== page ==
I didn’t watch baseball growing up. Ever.
Being raised in Alabama, professional sports were somewhat foreign. My older brother played soccer, and I somehow got away with never playing a sport. We weren’t at the ballpark when I was a child. With all those factors combined, baseball was never a sport I spent time watching.
Then, I got to college and worked my way up in the Plainsman’s sports staff. As our last spring semester wound down and writers left town, this Auburn baseball team fell into my lap. I spent the end of the regular season going to their media availabilities and writing about games so that we could have stories on them all, because my primary role as a sportswriter is to provide comprehensive coverage.
I didn't start out very good at this. There are so many different words that turn out to all mean the same thing. It’s a game with a level of nuance that I struggle to comprehend. I’ve worked at it this past month, though, and spent a lot more time watching the sport than I ever have before.
Something changed for me over this past weekend. Auburn was selected to host an NCAA Regional, and I didn’t have to be a writer. This was a relief because I still feel like my writing doesn’t yet do this team justice.
Noah Griffith had us covered to write, but we did need a photographer with much of our staff out of town for the summer. I had taken pictures twice before, so in a time crunch, I borrowed my mom’s camera. I was going to be a photographer for the weekend’s Regional.
Due to constraints on space, photographers that weren’t with either school were not allowed on the field. That was fine with me, so I scouted where my best vantage points would be. I could go to the corners where the nets ended, the parking deck to get a bird’s eye view and the outfield fence to get pictures of the stands.
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Auburn’s games began, and that’s where I went. I bounced around the facility, excusing myself when I was in someone’s way and asking to sit in seats if they were empty. Along the way, I introduced myself to those around me and answered their questions about who I was and what I was doing.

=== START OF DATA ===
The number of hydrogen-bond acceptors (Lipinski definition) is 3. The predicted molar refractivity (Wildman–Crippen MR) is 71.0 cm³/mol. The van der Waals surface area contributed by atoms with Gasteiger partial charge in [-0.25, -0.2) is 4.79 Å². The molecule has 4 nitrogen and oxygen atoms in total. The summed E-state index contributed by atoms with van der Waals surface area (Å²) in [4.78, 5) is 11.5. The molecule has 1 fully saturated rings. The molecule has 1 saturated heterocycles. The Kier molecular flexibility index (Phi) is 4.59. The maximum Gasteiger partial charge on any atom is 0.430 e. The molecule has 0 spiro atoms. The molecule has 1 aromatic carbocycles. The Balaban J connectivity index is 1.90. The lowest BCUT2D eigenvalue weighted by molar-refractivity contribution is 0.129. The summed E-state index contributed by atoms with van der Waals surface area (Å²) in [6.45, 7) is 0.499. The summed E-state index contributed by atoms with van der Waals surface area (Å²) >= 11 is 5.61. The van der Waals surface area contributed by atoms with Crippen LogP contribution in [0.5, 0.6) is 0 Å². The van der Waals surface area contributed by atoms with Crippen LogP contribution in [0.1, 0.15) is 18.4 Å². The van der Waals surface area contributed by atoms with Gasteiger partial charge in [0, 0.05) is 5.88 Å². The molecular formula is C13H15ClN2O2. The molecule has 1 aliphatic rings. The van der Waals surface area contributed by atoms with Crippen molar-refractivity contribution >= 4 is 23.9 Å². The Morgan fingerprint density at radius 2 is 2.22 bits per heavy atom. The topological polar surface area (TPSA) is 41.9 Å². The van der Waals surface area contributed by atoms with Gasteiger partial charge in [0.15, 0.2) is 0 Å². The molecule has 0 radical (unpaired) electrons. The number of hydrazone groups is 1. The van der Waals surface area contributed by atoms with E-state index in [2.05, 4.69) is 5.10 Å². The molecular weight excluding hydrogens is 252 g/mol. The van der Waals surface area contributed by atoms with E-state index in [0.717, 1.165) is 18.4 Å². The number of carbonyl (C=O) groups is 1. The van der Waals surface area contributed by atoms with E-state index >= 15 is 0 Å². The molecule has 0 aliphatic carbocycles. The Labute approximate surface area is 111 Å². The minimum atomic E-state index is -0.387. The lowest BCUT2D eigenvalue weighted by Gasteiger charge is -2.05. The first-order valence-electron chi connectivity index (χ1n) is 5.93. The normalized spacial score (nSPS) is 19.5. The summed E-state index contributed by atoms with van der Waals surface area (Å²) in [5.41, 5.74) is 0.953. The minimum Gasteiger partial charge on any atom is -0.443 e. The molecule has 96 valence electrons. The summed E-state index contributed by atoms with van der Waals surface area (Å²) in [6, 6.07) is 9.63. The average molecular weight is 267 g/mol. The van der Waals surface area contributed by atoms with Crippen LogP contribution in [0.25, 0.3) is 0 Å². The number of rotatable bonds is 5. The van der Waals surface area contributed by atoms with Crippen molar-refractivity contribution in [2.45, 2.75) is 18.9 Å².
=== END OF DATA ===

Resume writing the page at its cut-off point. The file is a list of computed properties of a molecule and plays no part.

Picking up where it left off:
I met fans both young and old, security staff, operations workers, members of the grounds crew, athlete’s families and even the mayor of a small Alabama town. Along the way, I understood what I was missing.
Baseball always felt tedious and unfamiliar to me, but being stuck on the concourse gave me a new perspective. I was surrounded by people who were enjoying both the game and the people around them. Their joy was contagious.
Everyone in and around Plainsman Park this weekend was having the time of their life. Despite the insanity of a caliber that could only exist around Auburn athletics, fans rolled with the punches and kept having fun. The team came alive in a way that they had not all season.
Plainsman Park was at its best this weekend, and I learned from that. Despite rain, cancellations and heat, everyone ignored the inconveniences and focused their energy on having the greatest experience possible. You have to embrace it, and I had never done that.
Throughout three games in four days, I spent countless hours at the ballpark. During this stretch, I absorbed that excitement and found a love for baseball that I don’t think I had before. Auburn taught it to me.
“How can you not be romantic about baseball?”
You can't not be, and I get that now.
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